War on badgers; war on wildness

Badger and cow

For the record: I oppose DEFRA’s proposed badger cull, which I recently read ‘could wipe out 100,000 badgers, a third of the national population’. I’ve signed the petition calling for it to be stopped, and apparently this now has enough signatures (over 100,000) to force a parliamentary debate on the subject. However, I don’t accept the unspoken premise underlying even much of the criticism that has been voiced: namely that if it can be proved that the continued, relatively undisturbed existence of wild badger populations poses any kind of threat to the vast population of domesticated cattle in this country then a cull is justified. This agrarian fundamentalist* logic is the main driver behind the current Holocene Extinction in which between 150-200 species are now being driven extinct every day through the actions of farming cultures destroying diverse wild communities in order to impose a chosen few domesticated plant and animal species upon the land – with the purpose of channeling as much of the planet’s biological wealth into the growth of the human population as possible and/or enslaving it to the economic machinations of the vampiric global mega-civilisation. Farmers and capitalists see economic value in cows. They see none in badgers, just like they saw none in wolves, bears, wild boar or aurochs (each driven extinct in Britain over recent centuries and millennia as a consequence of active policies of extermination and secondary effects of other activities such as destruction of habitat, most often related to agriculture) – therefore, on the slightest pretext and with the flimsiest of justifications, they have to go. Witness the insanity with which this topic is debated on national TV, hosted by a household-name naturalist:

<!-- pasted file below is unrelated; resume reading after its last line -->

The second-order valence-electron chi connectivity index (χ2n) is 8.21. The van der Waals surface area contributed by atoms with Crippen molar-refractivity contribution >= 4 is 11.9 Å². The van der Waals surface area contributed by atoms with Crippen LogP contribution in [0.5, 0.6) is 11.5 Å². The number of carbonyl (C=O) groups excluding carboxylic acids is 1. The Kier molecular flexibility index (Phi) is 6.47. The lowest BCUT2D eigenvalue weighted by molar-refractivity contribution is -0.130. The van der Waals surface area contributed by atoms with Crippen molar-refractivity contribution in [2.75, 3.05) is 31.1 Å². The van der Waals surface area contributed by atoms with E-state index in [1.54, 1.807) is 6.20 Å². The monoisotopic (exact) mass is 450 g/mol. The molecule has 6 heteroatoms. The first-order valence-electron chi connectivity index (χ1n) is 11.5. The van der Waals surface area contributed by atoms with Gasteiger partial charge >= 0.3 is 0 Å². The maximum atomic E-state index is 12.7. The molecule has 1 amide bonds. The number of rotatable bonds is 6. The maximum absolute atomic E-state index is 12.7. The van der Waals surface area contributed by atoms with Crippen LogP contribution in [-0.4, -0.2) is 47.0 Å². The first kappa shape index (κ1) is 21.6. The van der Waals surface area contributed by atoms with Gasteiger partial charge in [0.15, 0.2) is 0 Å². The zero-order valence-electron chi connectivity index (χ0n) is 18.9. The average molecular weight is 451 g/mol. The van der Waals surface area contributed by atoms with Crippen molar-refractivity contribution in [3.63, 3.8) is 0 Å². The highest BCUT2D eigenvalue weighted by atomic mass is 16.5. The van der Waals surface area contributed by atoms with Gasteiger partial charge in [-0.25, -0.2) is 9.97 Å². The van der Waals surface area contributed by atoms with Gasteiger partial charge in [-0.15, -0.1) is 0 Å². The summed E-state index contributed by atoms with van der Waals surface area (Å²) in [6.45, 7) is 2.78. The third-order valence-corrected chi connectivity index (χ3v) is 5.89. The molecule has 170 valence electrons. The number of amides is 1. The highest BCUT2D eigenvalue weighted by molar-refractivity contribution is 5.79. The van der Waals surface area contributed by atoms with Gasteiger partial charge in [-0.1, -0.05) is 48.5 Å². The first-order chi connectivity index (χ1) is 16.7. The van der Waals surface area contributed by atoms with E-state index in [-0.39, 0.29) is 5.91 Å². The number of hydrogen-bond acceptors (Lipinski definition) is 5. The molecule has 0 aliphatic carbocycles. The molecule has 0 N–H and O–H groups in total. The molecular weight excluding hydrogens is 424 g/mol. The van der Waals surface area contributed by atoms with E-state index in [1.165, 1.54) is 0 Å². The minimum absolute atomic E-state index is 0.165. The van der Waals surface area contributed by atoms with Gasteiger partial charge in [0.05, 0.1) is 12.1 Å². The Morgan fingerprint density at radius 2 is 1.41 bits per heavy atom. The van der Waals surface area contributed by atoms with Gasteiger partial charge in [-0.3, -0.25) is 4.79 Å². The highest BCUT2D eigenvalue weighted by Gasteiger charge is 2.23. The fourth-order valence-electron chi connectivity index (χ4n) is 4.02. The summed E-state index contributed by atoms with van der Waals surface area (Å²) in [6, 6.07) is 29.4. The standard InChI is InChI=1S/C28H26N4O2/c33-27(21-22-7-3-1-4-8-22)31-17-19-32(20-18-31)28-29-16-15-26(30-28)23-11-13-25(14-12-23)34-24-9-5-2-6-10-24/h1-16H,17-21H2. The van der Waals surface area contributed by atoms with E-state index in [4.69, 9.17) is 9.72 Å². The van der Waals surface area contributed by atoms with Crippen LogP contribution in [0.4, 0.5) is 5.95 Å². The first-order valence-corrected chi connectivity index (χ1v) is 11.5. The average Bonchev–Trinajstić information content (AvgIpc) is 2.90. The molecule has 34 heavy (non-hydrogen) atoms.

Can you hear the sublimated hatred of all things wild – all things living according to an independent will; all things damaging to our religion of total control; all things reminding us of that which we fought (and continue to fight) so hard to put down in ourselves – the coldhearted militaristic language (‘take them out’), the tight grip of irrational fear (those ‘reservoirs’ of disease), the refusal to countenance reality and plough on regardless (‘No, I’m afraid culling will have to take place.’)? Do you see these things as clearly as I do? Do you find them as disturbing?

A while ago I read this article on the badgerland website, talking about the supposed threat posed by badgers to domesticated cattle. This passage in particular made sense to me, supporting Brian May’s contention in the above footage: